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The instrument so purchased provides a means by which the wealth produced may beturned into money.

In the case of stock, this

may take the form of the company's dividendpayment, the part of aftertax profits distributed to shareholders, or it might take the

formof capital gains realized through the appreciation of the stock's value. Formerly, suchmonetization, or potential for

monetization, would have been more or less directly relatedto the economic performance of the company, in contributing to an

increasing overall rateof wealth generation through productivityenhancing increases in the powers of labor.

Sotoo are bonds directly related to economic activity, though where stocks represent equityownership, bonds represent indebtedness. The

interest paid corresponds, more or less, tothe dividend yield of a stock. And like stocks, bonds can provide capital appreciation.A

generation ago, such financial instruments were the means for transforming economicsurplus into monetized net profit. ``Hard''

commodities are different, because they are partof the materials-flow needed to sustain production and consumption, which ought to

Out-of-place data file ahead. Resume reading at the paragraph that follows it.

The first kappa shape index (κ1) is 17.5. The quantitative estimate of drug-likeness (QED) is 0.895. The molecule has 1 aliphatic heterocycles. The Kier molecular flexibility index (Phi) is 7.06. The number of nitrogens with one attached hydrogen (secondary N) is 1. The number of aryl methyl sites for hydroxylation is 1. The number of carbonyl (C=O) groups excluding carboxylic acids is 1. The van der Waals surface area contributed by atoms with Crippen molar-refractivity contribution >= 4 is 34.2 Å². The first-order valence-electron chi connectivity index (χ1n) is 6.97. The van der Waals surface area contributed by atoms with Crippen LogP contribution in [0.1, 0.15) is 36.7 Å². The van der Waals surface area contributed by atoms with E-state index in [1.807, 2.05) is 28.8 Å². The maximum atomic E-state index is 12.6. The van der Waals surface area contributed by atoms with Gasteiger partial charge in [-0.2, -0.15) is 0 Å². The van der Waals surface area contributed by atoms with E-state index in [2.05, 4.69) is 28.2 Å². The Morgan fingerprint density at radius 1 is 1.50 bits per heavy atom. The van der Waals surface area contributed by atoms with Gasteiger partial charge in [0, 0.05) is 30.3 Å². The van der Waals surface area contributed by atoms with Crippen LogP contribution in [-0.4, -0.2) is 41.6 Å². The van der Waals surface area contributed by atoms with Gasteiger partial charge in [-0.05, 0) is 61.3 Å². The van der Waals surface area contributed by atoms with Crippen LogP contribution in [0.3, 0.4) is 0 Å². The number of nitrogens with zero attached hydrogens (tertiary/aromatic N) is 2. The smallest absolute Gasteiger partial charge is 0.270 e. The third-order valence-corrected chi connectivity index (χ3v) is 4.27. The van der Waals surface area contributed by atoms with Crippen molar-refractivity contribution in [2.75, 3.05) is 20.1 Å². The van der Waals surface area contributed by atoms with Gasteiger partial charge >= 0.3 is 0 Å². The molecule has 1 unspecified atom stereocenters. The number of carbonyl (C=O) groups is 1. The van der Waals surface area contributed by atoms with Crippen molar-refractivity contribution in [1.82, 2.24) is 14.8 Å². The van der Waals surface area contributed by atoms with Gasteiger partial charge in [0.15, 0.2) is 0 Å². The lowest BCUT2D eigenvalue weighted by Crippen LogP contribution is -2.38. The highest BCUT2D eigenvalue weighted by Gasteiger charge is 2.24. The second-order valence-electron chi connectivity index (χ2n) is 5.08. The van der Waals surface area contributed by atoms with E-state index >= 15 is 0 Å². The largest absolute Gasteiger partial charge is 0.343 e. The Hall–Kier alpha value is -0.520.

bebought and sold so that production might proceed-outputs of production on the one side,are also the inputs for the next level of

productive transformation on the other: Wheatbecomes flour, flour becomes bread; iron ore becomes steel, steel

becomes machinery,buildin gs, automobiles, and household appliances. Such activities used to contribute togeneration of

surplus, but their monetization is not part of aftertax profits.Purchases of stocks and bonds would once have been seen as

investment for the long haul.Trade in commodities would have been seen not as investment, but as purchases and sales.With what

are now called derivatives, we move from investment, and purchases and salesof hard commodities, to speculating on the

future price or yield performance of what wereonce investments, and relatively simple, economically necessary transactions.All

derivatives are actually variations on futures trading, and, much as some insist to thecontrary, all futures trading is inherently